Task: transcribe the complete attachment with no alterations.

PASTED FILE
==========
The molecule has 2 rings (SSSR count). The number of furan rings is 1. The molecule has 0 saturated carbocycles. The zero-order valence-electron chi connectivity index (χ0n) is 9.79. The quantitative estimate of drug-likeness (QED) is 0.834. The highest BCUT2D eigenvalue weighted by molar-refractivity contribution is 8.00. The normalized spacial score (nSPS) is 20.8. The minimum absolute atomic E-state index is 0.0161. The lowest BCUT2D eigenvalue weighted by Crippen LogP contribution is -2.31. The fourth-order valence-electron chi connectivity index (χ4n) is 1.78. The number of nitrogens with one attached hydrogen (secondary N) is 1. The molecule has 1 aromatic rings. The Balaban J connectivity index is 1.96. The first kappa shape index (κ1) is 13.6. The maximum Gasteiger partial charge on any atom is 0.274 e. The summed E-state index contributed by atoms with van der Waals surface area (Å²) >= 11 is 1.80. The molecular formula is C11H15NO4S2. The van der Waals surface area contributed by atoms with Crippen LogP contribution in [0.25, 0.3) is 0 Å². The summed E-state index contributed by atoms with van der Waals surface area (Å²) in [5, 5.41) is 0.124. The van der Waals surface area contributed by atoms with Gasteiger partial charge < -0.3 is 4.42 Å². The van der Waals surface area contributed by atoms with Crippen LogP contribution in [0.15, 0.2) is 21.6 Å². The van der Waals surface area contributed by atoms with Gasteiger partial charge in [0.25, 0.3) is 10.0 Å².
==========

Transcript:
The molecule has 2 rings (SSSR count). The number of furan rings is 1. The molecule has 0 saturated carbocycles. The zero-order valence-electron chi connectivity index (χ0n) is 9.79. The quantitative estimate of drug-likeness (QED) is 0.834. The highest BCUT2D eigenvalue weighted by molar-refractivity contribution is 8.00. The normalized spacial score (nSPS) is 20.8. The minimum absolute atomic E-state index is 0.0161. The lowest BCUT2D eigenvalue weighted by Crippen LogP contribution is -2.31. The fourth-order valence-electron chi connectivity index (χ4n) is 1.78. The number of nitrogens with one attached hydrogen (secondary N) is 1. The molecule has 1 aromatic rings. The Balaban J connectivity index is 1.96. The first kappa shape index (κ1) is 13.6. The maximum Gasteiger partial charge on any atom is 0.274 e. The summed E-state index contributed by atoms with van der Waals surface area (Å²) >= 11 is 1.80. The molecular formula is C11H15NO4S2. The van der Waals surface area contributed by atoms with Crippen LogP contribution in [0.25, 0.3) is 0 Å². The summed E-state index contributed by atoms with van der Waals surface area (Å²) in [5, 5.41) is 0.124. The van der Waals surface area contributed by atoms with Gasteiger partial charge < -0.3 is 4.42 Å². The van der Waals surface area contributed by atoms with Crippen LogP contribution in [0.15, 0.2) is 21.6 Å². The van der Waals surface area contributed by atoms with Gasteiger partial charge in [0.25, 0.3) is 10.0 Å².